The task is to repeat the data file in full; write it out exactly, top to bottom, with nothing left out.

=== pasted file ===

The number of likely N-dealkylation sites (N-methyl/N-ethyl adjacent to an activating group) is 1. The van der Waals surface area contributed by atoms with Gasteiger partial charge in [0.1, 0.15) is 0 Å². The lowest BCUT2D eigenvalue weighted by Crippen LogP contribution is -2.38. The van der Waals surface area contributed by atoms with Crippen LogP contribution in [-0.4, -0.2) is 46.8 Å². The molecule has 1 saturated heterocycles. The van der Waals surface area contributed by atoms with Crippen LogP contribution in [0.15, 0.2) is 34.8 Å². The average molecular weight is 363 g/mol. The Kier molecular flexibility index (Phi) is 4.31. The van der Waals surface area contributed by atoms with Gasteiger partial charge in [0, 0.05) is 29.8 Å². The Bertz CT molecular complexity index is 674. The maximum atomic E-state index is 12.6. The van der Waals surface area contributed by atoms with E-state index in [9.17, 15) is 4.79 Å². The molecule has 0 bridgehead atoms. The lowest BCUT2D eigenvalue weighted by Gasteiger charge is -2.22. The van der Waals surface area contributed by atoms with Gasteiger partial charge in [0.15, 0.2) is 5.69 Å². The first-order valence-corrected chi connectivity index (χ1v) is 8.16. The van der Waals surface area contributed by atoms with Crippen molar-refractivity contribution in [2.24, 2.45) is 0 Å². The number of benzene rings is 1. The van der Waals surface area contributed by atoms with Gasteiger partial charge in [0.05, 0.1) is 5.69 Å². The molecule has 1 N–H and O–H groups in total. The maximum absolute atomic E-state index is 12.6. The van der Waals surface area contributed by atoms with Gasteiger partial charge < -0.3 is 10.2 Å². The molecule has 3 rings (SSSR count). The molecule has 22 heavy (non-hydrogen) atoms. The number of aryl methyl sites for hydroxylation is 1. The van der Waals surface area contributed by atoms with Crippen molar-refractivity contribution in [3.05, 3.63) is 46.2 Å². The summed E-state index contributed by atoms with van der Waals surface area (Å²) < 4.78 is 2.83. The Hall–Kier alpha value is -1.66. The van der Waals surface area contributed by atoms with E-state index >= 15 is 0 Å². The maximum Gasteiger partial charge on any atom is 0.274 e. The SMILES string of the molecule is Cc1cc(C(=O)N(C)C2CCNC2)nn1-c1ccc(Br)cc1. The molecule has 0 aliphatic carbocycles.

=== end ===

The number of likely N-dealkylation sites (N-methyl/N-ethyl adjacent to an activating group) is 1. The van der Waals surface area contributed by atoms with Gasteiger partial charge in [0.1, 0.15) is 0 Å². The lowest BCUT2D eigenvalue weighted by Crippen LogP contribution is -2.38. The van der Waals surface area contributed by atoms with Crippen LogP contribution in [-0.4, -0.2) is 46.8 Å². The molecule has 1 saturated heterocycles. The van der Waals surface area contributed by atoms with Crippen LogP contribution in [0.15, 0.2) is 34.8 Å². The average molecular weight is 363 g/mol. The Kier molecular flexibility index (Phi) is 4.31. The van der Waals surface area contributed by atoms with Gasteiger partial charge in [0, 0.05) is 29.8 Å². The Bertz CT molecular complexity index is 674. The maximum atomic E-state index is 12.6. The van der Waals surface area contributed by atoms with E-state index in [9.17, 15) is 4.79 Å². The molecule has 0 bridgehead atoms. The lowest BCUT2D eigenvalue weighted by Gasteiger charge is -2.22. The van der Waals surface area contributed by atoms with Gasteiger partial charge in [0.15, 0.2) is 5.69 Å². The first-order valence-corrected chi connectivity index (χ1v) is 8.16. The van der Waals surface area contributed by atoms with Crippen molar-refractivity contribution in [2.24, 2.45) is 0 Å². The number of benzene rings is 1. The van der Waals surface area contributed by atoms with Gasteiger partial charge in [0.05, 0.1) is 5.69 Å². The molecule has 1 N–H and O–H groups in total. The maximum absolute atomic E-state index is 12.6. The van der Waals surface area contributed by atoms with Gasteiger partial charge < -0.3 is 10.2 Å². The molecule has 3 rings (SSSR count). The molecule has 22 heavy (non-hydrogen) atoms. The number of aryl methyl sites for hydroxylation is 1. The van der Waals surface area contributed by atoms with Crippen molar-refractivity contribution in [3.05, 3.63) is 46.2 Å². The summed E-state index contributed by atoms with van der Waals surface area (Å²) < 4.78 is 2.83. The Hall–Kier alpha value is -1.66. The van der Waals surface area contributed by atoms with E-state index >= 15 is 0 Å². The maximum Gasteiger partial charge on any atom is 0.274 e. The SMILES string of the molecule is Cc1cc(C(=O)N(C)C2CCNC2)nn1-c1ccc(Br)cc1. The molecule has 0 aliphatic carbocycles.